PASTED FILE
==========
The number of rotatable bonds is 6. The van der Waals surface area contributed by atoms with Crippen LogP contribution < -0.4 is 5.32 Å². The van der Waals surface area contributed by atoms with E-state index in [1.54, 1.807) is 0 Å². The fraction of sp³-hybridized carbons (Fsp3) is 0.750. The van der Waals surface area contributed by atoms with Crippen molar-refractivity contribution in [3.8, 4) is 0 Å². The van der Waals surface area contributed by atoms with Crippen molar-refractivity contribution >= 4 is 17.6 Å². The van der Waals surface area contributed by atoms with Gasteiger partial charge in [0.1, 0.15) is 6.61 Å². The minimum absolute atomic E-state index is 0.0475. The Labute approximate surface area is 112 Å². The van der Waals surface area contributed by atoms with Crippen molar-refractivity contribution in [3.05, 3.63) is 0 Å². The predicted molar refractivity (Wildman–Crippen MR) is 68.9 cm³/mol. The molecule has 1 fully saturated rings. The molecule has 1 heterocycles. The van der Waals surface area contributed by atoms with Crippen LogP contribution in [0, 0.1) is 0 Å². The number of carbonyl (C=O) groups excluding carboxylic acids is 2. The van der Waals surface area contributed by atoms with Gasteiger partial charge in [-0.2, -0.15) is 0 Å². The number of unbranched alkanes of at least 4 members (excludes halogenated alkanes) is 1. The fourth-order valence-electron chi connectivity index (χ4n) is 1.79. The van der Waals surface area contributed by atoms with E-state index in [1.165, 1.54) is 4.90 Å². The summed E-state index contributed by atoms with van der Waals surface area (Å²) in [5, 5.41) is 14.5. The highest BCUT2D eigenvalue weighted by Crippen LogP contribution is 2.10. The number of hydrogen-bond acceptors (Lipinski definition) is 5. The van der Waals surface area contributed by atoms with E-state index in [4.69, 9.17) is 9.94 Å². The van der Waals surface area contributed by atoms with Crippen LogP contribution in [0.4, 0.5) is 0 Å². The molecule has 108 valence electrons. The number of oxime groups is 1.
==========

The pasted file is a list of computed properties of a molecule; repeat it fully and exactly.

The number of rotatable bonds is 6. The van der Waals surface area contributed by atoms with Crippen LogP contribution < -0.4 is 5.32 Å². The van der Waals surface area contributed by atoms with E-state index in [1.54, 1.807) is 0 Å². The fraction of sp³-hybridized carbons (Fsp3) is 0.750. The van der Waals surface area contributed by atoms with Crippen molar-refractivity contribution in [3.8, 4) is 0 Å². The van der Waals surface area contributed by atoms with Crippen molar-refractivity contribution >= 4 is 17.6 Å². The van der Waals surface area contributed by atoms with Gasteiger partial charge in [0.1, 0.15) is 6.61 Å². The minimum absolute atomic E-state index is 0.0475. The Labute approximate surface area is 112 Å². The van der Waals surface area contributed by atoms with Crippen molar-refractivity contribution in [3.05, 3.63) is 0 Å². The predicted molar refractivity (Wildman–Crippen MR) is 68.9 cm³/mol. The molecule has 1 fully saturated rings. The molecule has 1 heterocycles. The van der Waals surface area contributed by atoms with Crippen LogP contribution in [0, 0.1) is 0 Å². The number of carbonyl (C=O) groups excluding carboxylic acids is 2. The van der Waals surface area contributed by atoms with Gasteiger partial charge in [-0.2, -0.15) is 0 Å². The number of unbranched alkanes of at least 4 members (excludes halogenated alkanes) is 1. The fourth-order valence-electron chi connectivity index (χ4n) is 1.79. The van der Waals surface area contributed by atoms with E-state index in [1.165, 1.54) is 4.90 Å². The summed E-state index contributed by atoms with van der Waals surface area (Å²) in [5, 5.41) is 14.5. The highest BCUT2D eigenvalue weighted by Crippen LogP contribution is 2.10. The number of hydrogen-bond acceptors (Lipinski definition) is 5. The van der Waals surface area contributed by atoms with E-state index in [4.69, 9.17) is 9.94 Å². The van der Waals surface area contributed by atoms with Crippen LogP contribution in [0.4, 0.5) is 0 Å². The molecule has 108 valence electrons. The number of oxime groups is 1.